Healthy People 2020 (HP2020) is the U.S. Department of Health and Human Services (HHS) health promotion and disease prevention initiative, which emphasizes to improve the visual health of the Nation through prevention, early detection, timely treatment, and rehabilitation. The Healthy People 2020 Vision objectives focus on evidence-based interventions to preserve sight and prevent blindness. Healthy People 2020 is based on the accomplishments of 4 previous Healthy People initiatives:
1979 Surgeon General's Report, Healthy People: The Surgeon General's Report on Health Promotion and Disease Prevention
Healthy People 1990: Promoting Health/Preventing Disease: Objectives for the Nation
Healthy People 2000: National Health Promotion and Disease Prevention Objectives
Healthy People 2010: Objectives for Improving Health
Healthy People 2020 is the result of a multiyear process that reflects input from a diverse group of individuals and organizations.
HP2020 contains health goals and over 600 health objectives, which includes 8 objectives addressing eye and vision conditions, to be met by the year 2020.
This year, in an effort to challenge the status quo of no change in children's vision objectives from HP-2010 to HP-2020 and confront a lack of progress in meeting these vision objectives, this latest round of HEHP grants will seek expanded community-based solutions to tackle the public health emergency of prevalent undiagnosed children's vision disorders.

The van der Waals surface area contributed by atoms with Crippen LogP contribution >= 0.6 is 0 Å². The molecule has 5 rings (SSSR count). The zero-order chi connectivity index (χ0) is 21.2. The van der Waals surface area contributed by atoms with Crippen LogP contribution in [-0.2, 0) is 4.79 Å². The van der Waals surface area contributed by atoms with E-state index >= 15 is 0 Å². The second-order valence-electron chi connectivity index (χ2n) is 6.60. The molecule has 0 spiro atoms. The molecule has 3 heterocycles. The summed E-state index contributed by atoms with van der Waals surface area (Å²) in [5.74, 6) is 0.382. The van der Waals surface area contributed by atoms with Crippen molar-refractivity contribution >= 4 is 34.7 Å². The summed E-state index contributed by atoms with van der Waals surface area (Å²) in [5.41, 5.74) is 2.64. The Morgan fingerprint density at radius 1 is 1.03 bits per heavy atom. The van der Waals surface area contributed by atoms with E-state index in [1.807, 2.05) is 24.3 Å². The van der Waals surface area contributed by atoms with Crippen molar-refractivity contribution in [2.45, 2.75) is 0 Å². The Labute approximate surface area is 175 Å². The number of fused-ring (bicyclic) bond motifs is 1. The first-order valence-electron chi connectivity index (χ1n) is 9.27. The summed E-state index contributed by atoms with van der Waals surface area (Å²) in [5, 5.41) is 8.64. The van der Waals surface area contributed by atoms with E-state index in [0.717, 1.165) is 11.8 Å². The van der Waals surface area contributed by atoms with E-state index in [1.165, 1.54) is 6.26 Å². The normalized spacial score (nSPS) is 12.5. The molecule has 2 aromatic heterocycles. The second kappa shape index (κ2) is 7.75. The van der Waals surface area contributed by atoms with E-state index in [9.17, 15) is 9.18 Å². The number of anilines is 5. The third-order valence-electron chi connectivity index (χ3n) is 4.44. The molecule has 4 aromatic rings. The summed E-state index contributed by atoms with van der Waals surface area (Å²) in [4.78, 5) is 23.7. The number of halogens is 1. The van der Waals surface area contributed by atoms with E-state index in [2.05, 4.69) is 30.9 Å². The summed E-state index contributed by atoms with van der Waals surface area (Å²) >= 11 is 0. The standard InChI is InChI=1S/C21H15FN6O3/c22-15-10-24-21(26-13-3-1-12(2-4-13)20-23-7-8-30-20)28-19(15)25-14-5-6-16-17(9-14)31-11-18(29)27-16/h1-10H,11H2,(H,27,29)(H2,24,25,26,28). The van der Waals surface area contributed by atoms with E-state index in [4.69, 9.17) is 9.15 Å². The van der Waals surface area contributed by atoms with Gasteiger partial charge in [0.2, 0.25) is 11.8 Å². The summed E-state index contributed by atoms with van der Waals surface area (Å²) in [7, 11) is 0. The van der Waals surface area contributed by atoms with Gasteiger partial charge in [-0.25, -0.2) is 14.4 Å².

The AOA believes that this public health emergency in children's vision and eye health must be resolved and that targeted efforts and new data from carefully selected 2012 HEHP grant applicants will be helpful in steering a course of action to more fully address the vision and eye health needs of America's children.
Potential grantees should develop and clearly describe pathways to increase access to comprehensive vision and eye health care for children while also providing the AOA with non-identified data collected; including but not limited to patient demographics, vision /eye health diagnosis and treatment. Additionally, any secondary prevention efforts that aim to find vision and eye health problems early in their course so that action can be taken to minimize the risk of progression of eye diseases or vision disorders should include a detailed description of programmatic elements, be targeted and use sufficiently sensitive methodologies.
Grantees should be aware that despite the current efforts to provide vision care for children, there is considerable evidence of disparities in both the access and utilization of professional vision care among children. Sadly, appropriate assurance of access to early and timely comprehensive vision care services by a professional eye care provider is often being sidetracked by low sensitivity vision screenings that produce an inordinate number of "false negatives" and /or symptomatic children simply not being referred to professional eye care services directly.
The eight vision objectives of the HEHP Program are:
V-1: Increase the proportion of children age 5 years and under who have visited (had an eye examination by) an eye care provider in the preceding 12 months.